D-Dimer Blood Test

D-dimer is a protein the body makes when a blood clot dissolves. D-dimer levels are typically not present or very low unless the body is forming blood clots. D-dimer levels are typically high if a pulmonary embolism is present.

Ventilation-Perfusion Scan (V/Q Scan)

This test evaluates air movement in and out of the lungs (ventilation), and blood flow inside the lungs (perfusion). During the test, a small amount of a radioactive substance is administered through an intravenous infusion (IV), and multiple images are taken by a camera that detects radioactivity while the patient breathes through a tube.

Half the images show airflow, and half show blood flow in the lungs. If airflow is good, but blood flow is not, a pulmonary embolism could be the cause.

Pulmonary Angiogram

This test is typically used if V/Q scan and CT scan results are inconclusive but pulmonary embolism is still suspected. During a pulmonary angiogram, a doctor inserts a small tube, or catheter, through an incision near the groin and guides the catheter through blood vessels to the main artery carrying blood to the lungs (pulmonary artery).

Contrast dye is injected through the catheter and X-ray images are taken to see if there are any blockages as the dye travels through the blood vessels.

Pulmonary embolism affects around one in 1,000 people in the United States every year.

Other Tests That Might Be Used to Diagnose Pulmonary Embolism

Additional tests that might be used to diagnose pulmonary embolism include:

  • Blood tests: Lab tests that check arterial blood gases (oxygen and carbon dioxide levels), for genetic clotting disorders, or other blood tests may be ordered.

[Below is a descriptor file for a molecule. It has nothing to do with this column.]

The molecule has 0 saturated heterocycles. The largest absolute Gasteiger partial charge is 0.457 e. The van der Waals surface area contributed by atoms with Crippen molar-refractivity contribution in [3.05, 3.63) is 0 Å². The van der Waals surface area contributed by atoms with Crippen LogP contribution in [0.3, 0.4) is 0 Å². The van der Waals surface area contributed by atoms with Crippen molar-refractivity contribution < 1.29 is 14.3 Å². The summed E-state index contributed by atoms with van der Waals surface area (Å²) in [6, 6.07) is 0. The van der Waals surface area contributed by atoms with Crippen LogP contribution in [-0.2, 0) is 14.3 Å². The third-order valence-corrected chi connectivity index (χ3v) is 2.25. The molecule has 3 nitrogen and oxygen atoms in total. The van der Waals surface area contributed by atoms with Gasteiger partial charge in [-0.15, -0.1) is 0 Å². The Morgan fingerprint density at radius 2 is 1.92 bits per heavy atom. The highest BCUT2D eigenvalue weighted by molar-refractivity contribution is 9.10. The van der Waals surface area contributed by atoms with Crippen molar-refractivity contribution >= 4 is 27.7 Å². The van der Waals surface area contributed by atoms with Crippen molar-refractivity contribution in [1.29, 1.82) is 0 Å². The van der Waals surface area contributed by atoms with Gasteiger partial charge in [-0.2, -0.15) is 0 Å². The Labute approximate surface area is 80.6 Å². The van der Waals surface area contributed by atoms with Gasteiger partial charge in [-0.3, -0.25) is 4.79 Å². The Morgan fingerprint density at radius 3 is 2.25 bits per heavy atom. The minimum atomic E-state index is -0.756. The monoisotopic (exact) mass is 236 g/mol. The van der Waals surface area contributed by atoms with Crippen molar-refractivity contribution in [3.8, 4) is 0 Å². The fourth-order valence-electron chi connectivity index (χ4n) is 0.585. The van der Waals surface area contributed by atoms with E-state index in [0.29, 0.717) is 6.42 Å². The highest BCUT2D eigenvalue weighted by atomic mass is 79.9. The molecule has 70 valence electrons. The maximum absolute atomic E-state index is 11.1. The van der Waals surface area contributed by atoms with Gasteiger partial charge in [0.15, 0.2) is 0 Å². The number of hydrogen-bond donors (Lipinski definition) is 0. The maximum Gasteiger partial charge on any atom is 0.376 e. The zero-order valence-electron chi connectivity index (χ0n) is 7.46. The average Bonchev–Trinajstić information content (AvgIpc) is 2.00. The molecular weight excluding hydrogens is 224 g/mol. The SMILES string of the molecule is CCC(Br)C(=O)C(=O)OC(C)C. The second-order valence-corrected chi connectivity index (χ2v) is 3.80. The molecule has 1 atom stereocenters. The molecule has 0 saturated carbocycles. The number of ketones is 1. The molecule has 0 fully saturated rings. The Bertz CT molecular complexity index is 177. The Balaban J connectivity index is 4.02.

• Venogram: Contrast dye is injected through a small tube in the groin and X-ray images are taken to examine blood vessels in the legs or arms to see if a blood clot in those areas might be the source of a pulmonary embolism.
  • Duplex ultrasound: This test uses ultrasound imaging to examine leg veins' blood flow and structure. Duplex imaging uses two kinds of ultrasound. One type provides images of blood vessels, and the other provides information about blood flow speed and direction.
  • Echocardiogram: This test provides ultrasound images of the heart. About 40% of people with pulmonary embolism have abnormalities on the right side of the heart. Although this test cannot diagnose a pulmonary embolism, it can tell if a pulmonary embolism is causing strain on the heart or if there are heart issues causing symptoms similar to those of a pulmonary embolism.

How to Recognize the Signs of a Pulmonary Embolism

If you are experiencing any of the signs or symptoms of pulmonary embolism, especially if they are sudden or severe, call 911 or seek emergency treatment right away. Many people with pulmonary embolism will first notice swelling and pain in a leg caused by deep vein thrombosis. When the clot travels to the lungs, there are additional symptoms that can come on quickly.

The most common symptoms of pulmonary embolism include: